Russia invasion would seek to brutally 'crush' Ukrainians: White House

Ukrainian Armed Forces in an unknown location taking part in exercises. PHOTO: AFP

WASHINGTON (AFP) - US intelligence suggests any Russian invasion of Ukraine would employ a particularly brutal strategy to "crush" the civilian population, National Security Advisor Jake Sullivan said on Monday (Feb 21).

The White House official also warned that the prospects of a peaceful solution were slipping through the hourglass, with Russian troops massed at the Ukraine border, and with skirmishes erupting and shells being fired by Moscow-backed rebels against Ukrainian positions in the country's eastern region.

A Russian invasion of its ex-Soviet neighbour, which Washington and the West warns could come any day, would be an "extremely violent" operation that "will cost the lives of Ukrainians and Russians, civilians and military personnel alike", Mr Sullivan told NBC News.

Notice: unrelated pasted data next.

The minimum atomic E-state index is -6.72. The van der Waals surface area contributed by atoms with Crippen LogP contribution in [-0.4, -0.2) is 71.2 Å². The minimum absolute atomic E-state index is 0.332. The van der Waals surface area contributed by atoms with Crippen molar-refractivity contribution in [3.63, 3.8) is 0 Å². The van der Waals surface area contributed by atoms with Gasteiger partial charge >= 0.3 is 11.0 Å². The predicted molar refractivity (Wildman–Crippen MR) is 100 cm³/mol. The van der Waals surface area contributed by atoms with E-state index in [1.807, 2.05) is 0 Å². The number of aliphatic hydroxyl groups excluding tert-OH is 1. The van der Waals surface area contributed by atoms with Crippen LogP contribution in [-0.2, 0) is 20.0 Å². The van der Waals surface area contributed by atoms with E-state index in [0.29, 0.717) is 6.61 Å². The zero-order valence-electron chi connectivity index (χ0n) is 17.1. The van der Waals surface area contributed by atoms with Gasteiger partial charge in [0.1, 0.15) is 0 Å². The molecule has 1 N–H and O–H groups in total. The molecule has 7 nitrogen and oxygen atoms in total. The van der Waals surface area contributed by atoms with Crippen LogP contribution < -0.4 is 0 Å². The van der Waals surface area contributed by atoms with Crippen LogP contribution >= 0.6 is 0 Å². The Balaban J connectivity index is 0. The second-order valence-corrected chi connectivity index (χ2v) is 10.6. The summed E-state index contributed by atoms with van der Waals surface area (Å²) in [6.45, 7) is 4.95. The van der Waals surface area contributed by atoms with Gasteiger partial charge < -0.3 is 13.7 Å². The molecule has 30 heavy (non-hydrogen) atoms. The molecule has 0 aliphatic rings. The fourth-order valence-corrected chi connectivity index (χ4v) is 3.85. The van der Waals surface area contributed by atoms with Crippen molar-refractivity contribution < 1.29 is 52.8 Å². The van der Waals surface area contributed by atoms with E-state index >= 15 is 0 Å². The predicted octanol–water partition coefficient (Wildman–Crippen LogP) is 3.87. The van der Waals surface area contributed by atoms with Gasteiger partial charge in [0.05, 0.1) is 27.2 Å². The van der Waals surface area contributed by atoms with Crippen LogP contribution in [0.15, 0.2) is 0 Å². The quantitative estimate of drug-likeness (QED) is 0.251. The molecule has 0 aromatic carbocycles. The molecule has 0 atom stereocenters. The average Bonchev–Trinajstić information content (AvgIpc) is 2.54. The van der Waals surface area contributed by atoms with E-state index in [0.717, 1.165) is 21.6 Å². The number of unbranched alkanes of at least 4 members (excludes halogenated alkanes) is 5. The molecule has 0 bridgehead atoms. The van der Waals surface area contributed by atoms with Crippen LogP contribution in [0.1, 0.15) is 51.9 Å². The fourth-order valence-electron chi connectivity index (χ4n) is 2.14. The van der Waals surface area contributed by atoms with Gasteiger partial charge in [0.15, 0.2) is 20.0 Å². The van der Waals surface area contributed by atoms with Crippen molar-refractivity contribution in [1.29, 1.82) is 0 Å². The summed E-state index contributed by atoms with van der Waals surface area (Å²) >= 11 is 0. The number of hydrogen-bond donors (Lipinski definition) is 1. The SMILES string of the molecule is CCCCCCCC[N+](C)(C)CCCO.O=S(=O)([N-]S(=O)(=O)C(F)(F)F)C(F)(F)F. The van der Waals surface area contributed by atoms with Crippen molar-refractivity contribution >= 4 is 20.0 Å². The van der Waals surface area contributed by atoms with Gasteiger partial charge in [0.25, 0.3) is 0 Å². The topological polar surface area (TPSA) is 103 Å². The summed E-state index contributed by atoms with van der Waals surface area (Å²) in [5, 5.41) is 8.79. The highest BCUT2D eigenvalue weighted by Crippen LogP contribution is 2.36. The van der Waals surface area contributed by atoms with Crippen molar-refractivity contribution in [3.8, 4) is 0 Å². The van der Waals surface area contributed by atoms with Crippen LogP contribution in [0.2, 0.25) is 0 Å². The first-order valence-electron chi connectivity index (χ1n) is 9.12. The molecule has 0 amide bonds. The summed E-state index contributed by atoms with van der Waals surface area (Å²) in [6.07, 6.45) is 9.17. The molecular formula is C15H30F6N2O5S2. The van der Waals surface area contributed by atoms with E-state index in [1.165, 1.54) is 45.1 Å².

"But we also have intelligence to suggest that there will be an even greater form of brutality" by Russian forces, he added.

"It will be a war waged by Russia on the Ukrainian people to repress them, to crush them, to harm them."

The US had earlier warned the United Nations of the existence of a blacklist drawn up by Moscow of Ukrainians "to be killed" or detained in the event of an invasion, according to a letter obtained on Sunday by AFP.

Washington has "credible information that Russian forces will likely use lethal measures to disperse peaceful protests or otherwise counter peaceful exercises of perceived resistance from civilian populations," says the message, addressed to UN High Commissioner for Human Rights Michelle Bachelet.

Moscow denies it plans to attack its neighbour, but is seeking a guarantee that Ukraine will never join Nato and that the transatlantic alliance will remove forces from Eastern Europe, demands the West has refused.

France has proposed that Russian President Vladimir Putin and his American counterpart Joe Biden hold a summit to defuse soaring tensions, but the prospects of avoiding conflict were dimming, according to Mr Sullivan.

"The likelihood that there is a diplomatic solution - given the troop movements of the Russians - is diminishing hour by hour," he told ABC News.

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